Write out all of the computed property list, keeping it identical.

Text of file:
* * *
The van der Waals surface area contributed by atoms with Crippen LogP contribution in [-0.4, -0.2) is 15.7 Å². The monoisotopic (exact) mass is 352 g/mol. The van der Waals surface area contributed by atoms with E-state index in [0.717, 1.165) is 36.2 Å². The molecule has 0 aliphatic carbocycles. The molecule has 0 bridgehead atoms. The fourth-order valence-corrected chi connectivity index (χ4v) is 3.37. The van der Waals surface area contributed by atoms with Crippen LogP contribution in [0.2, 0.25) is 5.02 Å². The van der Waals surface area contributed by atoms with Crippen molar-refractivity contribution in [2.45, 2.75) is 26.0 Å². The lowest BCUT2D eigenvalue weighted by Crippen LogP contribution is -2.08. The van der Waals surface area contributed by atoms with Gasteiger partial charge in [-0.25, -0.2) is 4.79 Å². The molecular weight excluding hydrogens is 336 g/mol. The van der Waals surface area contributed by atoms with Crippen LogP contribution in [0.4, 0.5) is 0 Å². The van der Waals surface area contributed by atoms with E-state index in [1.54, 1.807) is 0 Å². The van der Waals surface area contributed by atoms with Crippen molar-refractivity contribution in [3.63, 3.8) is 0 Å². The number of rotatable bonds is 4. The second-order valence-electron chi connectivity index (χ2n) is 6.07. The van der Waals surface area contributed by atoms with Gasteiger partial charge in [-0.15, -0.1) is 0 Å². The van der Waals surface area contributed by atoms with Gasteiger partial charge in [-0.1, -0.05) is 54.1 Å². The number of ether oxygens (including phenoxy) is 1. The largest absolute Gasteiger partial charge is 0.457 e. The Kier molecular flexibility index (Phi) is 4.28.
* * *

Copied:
The van der Waals surface area contributed by atoms with Crippen LogP contribution in [-0.4, -0.2) is 15.7 Å². The monoisotopic (exact) mass is 352 g/mol. The van der Waals surface area contributed by atoms with E-state index in [0.717, 1.165) is 36.2 Å². The molecule has 0 aliphatic carbocycles. The molecule has 0 bridgehead atoms. The fourth-order valence-corrected chi connectivity index (χ4v) is 3.37. The van der Waals surface area contributed by atoms with Crippen LogP contribution in [0.2, 0.25) is 5.02 Å². The van der Waals surface area contributed by atoms with Crippen molar-refractivity contribution in [2.45, 2.75) is 26.0 Å². The lowest BCUT2D eigenvalue weighted by Crippen LogP contribution is -2.08. The van der Waals surface area contributed by atoms with Gasteiger partial charge in [-0.25, -0.2) is 4.79 Å². The molecular weight excluding hydrogens is 336 g/mol. The van der Waals surface area contributed by atoms with Crippen LogP contribution in [0.4, 0.5) is 0 Å². The van der Waals surface area contributed by atoms with E-state index in [1.54, 1.807) is 0 Å². The van der Waals surface area contributed by atoms with Crippen molar-refractivity contribution in [3.63, 3.8) is 0 Å². The number of rotatable bonds is 4. The second-order valence-electron chi connectivity index (χ2n) is 6.07. The van der Waals surface area contributed by atoms with Gasteiger partial charge in [-0.15, -0.1) is 0 Å². The van der Waals surface area contributed by atoms with Gasteiger partial charge in [-0.1, -0.05) is 54.1 Å². The number of ether oxygens (including phenoxy) is 1. The largest absolute Gasteiger partial charge is 0.457 e. The Kier molecular flexibility index (Phi) is 4.28.